The portion of the truck's interior designated for sleeping, legally must contain a bed.[34]
Super single
A single, larger wheel, substituted for a tandem assembly. The main benefit of a super single is a reduction in weight; combined with lower rolling resistance the super single promises better fuel economy. The disadvantage is the lack of tire redundancy from which tandem wheels benefit, as tire failure can disable the vehicle[32][35] and increased highway wear, through the high point loading and scrubbing of road surfaces when making tight turns[36]
Tandem axle
A set of axles spaced close together, legally defined as more than 40 and less than 96 inches apart by the USDOT[37]

Trailers[edit]

Auto transport
A specialized trailer or truck/trailer combination used for transporting passenger vehicles.[38][39]
Belly dump
See bottom dump.
A bottom dump trailer
Bottom dump
A dump with a funnel-shaped floor for unloading through the bottom.[40]
Bull wagon
See livestock.
An intermodal container trailer
Car hauler
See auto transport.
Chip van
specially designed bulk dry van with open top for wood byproducts.
Container
Main article: Intermodal container
A simple, enclosed box of standardized sizes, used for intermodal transport.[10]
Container skeletal carrier
A skeletal trailer composed of a simple chassis for the mounting of an intermodal container.[38]
Covered wagon
A flatbed with specially fitted side plates and curved ribs supporting a tarp covering, commonly referred to as a "side kit". Named for the resemblance to horse-drawn covered wagons.[41][42]
Curtainside
Can be either a dry box with tarp sides, or a flatbed with a movable frame of squared ribs supporting a tarp.[43]
A double dropdeck flatbed trailer
Deep-drop van
A specialized dry van that maximizes interior space, with a lowered floor and higher roof. Normally used to transport bulky, relatively light cargo, such as furniture and electronics.[38]
Double decker
A specialized trailer with 2 floors to allow for more cargo space.[44]
Twin pup trailers
Doubles trailer
A trailer between 26 feet (7.9 m) and 29 feet (8.8 m) long that can be used singularly as a delivery trailer in congested areas or in combination with another trailer for over the road.[10][45]
A standard dry van trailer
Dropdeck
A flatbed with a lowered deck, featuring a raised step at the front, where the trailer attaches to the fifth wheel.[38]
Dry bulk
A variation of the liquid tank trailer, with a funnel-shaped bottom, used for hauling bulk quantities of dry powder (sometimes called bulk pneumatic). Usually loaded through holes in the top, unloaded through the bottom or through pneumatic force.[10][46]
Dry van
A simple, enclosed non-climate controlled rectangular trailer that carries general cargo, including food and other products that do not require refrigeration. Usually loaded/unloaded through the rear doors, requiring elevated access for forklifts to enter the trailer.[38]
Dump
A bucket-like trailer with an open top for loading, commonly used for hauling bulk quantities of dirt, rock, gravel, etc. See dump truck.[47][48]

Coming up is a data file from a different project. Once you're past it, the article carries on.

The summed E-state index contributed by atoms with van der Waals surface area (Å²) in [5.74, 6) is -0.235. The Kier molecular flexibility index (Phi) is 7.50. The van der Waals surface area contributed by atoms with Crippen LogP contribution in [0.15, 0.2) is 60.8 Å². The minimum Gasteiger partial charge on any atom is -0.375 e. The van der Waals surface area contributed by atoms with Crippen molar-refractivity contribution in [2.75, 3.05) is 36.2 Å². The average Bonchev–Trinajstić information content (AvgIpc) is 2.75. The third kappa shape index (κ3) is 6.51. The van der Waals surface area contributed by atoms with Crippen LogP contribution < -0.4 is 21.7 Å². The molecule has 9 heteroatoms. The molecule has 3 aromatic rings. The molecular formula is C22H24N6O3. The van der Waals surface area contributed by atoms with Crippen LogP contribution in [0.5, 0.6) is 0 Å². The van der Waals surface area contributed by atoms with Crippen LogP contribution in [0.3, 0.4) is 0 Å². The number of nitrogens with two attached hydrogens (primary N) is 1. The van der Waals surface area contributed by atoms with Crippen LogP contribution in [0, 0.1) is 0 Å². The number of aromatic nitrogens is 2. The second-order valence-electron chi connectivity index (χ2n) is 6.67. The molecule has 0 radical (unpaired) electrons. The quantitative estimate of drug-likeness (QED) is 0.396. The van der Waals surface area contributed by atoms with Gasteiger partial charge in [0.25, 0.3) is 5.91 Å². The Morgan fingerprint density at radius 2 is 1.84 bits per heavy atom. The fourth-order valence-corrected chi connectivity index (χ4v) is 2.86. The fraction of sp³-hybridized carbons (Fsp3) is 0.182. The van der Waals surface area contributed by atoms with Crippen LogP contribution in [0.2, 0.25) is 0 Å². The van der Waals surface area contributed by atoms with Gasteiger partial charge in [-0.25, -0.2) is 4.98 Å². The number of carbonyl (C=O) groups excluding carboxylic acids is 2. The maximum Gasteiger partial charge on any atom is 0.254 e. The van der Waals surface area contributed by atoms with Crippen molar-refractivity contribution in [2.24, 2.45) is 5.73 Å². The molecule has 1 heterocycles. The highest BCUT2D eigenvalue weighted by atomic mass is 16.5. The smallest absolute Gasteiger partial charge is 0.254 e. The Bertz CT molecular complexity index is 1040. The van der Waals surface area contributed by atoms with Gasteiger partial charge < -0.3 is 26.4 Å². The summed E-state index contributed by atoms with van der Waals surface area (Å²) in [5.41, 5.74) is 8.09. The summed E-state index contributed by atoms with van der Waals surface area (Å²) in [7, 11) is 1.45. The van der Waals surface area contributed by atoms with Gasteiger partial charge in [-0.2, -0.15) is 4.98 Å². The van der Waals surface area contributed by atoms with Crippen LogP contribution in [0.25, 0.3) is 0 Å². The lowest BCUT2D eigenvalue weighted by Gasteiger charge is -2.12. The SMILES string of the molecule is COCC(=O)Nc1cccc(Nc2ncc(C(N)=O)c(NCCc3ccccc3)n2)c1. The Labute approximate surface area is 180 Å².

Flatbed
A flat trailer with no enclosure or doors. Can be loaded/unloaded from the sides or above, and does not require elevated access for forklifts.[38][41]
A gooseneck lowboy trailer with an oversized load
Gooseneck lowboy
Main article: Lowboy (trailer)
A specialized lowered flatbed trailer featuring an arched coupling arm, normally used for oversize/overweight loads.[49][50]
Grain
A rectangular enclosure with an open top for bulk loading, covered with a tarp, and a funnel shaped bottom for unloading grain, fertilizer, etc.[38]
Hopper
See grain.
Livestock
A rectangular enclosure with sides featuring numerous ventilation holes, an interior with multiple levels, and usually a ramp in the rear for loading/unloading. Used for hauling cows, pigs, sheep, etc.[38]
Live-bottom
A dry van with solid or openable roof with a moveable mechanized floor for unloading.
Logger
See timber.
Lowboy
See double dropdeck, or gooseneck lowboy.
Platform
See flatbed.
Portable parking lot
See auto transport.
Pup
A trailer between 26 feet (7.9 m) and 29 feet (8.8 m) long that can be used singularly as a delivery trailer in congested areas or in combination with another trailer for over the road.[10][45]
Rear dump
A dump with a rear pivot point allowing the front of the cargo area to be raised vertically for unloading through the rear.[51]
Reefer
See refrigerated van.
A rear dump trailer with a daycab tractor
Refrigerated van
A refrigerated and insulated box trailer.[38]
Side kit
See covered wagon.
Sideloader
(aka Sidelifter) A specialized container trailer with cranes on the front and rear to allow for on-the-spot loading and unloading.[52]
A tank trailer on Interstate 25 at Interstate 80 in Cheyenne, Wyoming
Skateboard
See flatbed.
Stepdeck
See dropdeck.
Tank
Main article: Tank truck
An enclosed cylinder-shaped tank used for hauling bulk quantities of liquid.[38]
Tanker
See tank.
Timber
A specialized trailer, used for transporting logs, consisting of a basic chassis with vertical stakes along the sides to hold the logs in place.[38] There are several types of timber trailers: Long wood trailers; Usually with four stakes, but can have more, evenly spaced for tree length logs to carried longwise on the trailer; Short wood trailers, with two separated sets of four of stakes, commonly referred to as a double bunk,[53] and piggyback trailers. These trailers can be self loaded onto the back of a truck[54]

Trailer configurations[edit]

'B' train Double
A special set-of-doubles: the second (usually shorter) trailer is hooked directly to the first via a fifth wheel on the rear of the first one (two semis).
A rocky mountain double configuration with two dry bulk trailers
Rocky Mountain Double (occasionally called an 'A' train)
A combination of a standard trailer and a shorter pup trailer. Legal in more than 20 states, use is usually restricted to toll roads, freeways, or by permit.[45]
Standard
A single trailer. Common dimensions range from 45 feet (14 m) to 53 feet (16 m) long, and up to 13.5 feet (4.1 m) tall.[45]
Triple
A combination of three pup trailers. Legal in 17 states, usually restricted to major highways, toll roads, or freeways.[45]
Turnpike Double
A combination of two standard trailers. Legal in 18 states, these unusually long combinations are usually restricted to toll roads or freeways.[45]

See also[edit]

References[edit]

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  54. ^ [1]- Retrieved 2012-04-06

External links[edit]